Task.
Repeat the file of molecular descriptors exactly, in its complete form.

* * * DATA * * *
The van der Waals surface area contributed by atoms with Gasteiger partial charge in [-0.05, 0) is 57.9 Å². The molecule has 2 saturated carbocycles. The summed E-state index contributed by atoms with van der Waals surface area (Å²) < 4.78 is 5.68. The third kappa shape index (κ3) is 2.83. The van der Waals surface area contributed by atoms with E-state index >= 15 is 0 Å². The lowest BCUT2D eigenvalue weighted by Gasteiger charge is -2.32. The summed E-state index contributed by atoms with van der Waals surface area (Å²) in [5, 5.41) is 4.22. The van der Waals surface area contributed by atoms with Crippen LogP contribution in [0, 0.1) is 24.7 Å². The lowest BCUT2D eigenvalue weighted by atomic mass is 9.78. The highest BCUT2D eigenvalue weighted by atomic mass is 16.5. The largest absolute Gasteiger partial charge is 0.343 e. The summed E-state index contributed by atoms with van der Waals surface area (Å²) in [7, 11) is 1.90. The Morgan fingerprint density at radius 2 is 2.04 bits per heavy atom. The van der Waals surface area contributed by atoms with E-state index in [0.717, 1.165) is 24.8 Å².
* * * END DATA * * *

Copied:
The van der Waals surface area contributed by atoms with Gasteiger partial charge in [-0.05, 0) is 57.9 Å². The molecule has 2 saturated carbocycles. The summed E-state index contributed by atoms with van der Waals surface area (Å²) < 4.78 is 5.68. The third kappa shape index (κ3) is 2.83. The van der Waals surface area contributed by atoms with E-state index >= 15 is 0 Å². The lowest BCUT2D eigenvalue weighted by Gasteiger charge is -2.32. The summed E-state index contributed by atoms with van der Waals surface area (Å²) in [5, 5.41) is 4.22. The van der Waals surface area contributed by atoms with Crippen LogP contribution in [0, 0.1) is 24.7 Å². The lowest BCUT2D eigenvalue weighted by atomic mass is 9.78. The highest BCUT2D eigenvalue weighted by atomic mass is 16.5. The largest absolute Gasteiger partial charge is 0.343 e. The summed E-state index contributed by atoms with van der Waals surface area (Å²) in [7, 11) is 1.90. The Morgan fingerprint density at radius 2 is 2.04 bits per heavy atom. The van der Waals surface area contributed by atoms with E-state index in [0.717, 1.165) is 24.8 Å².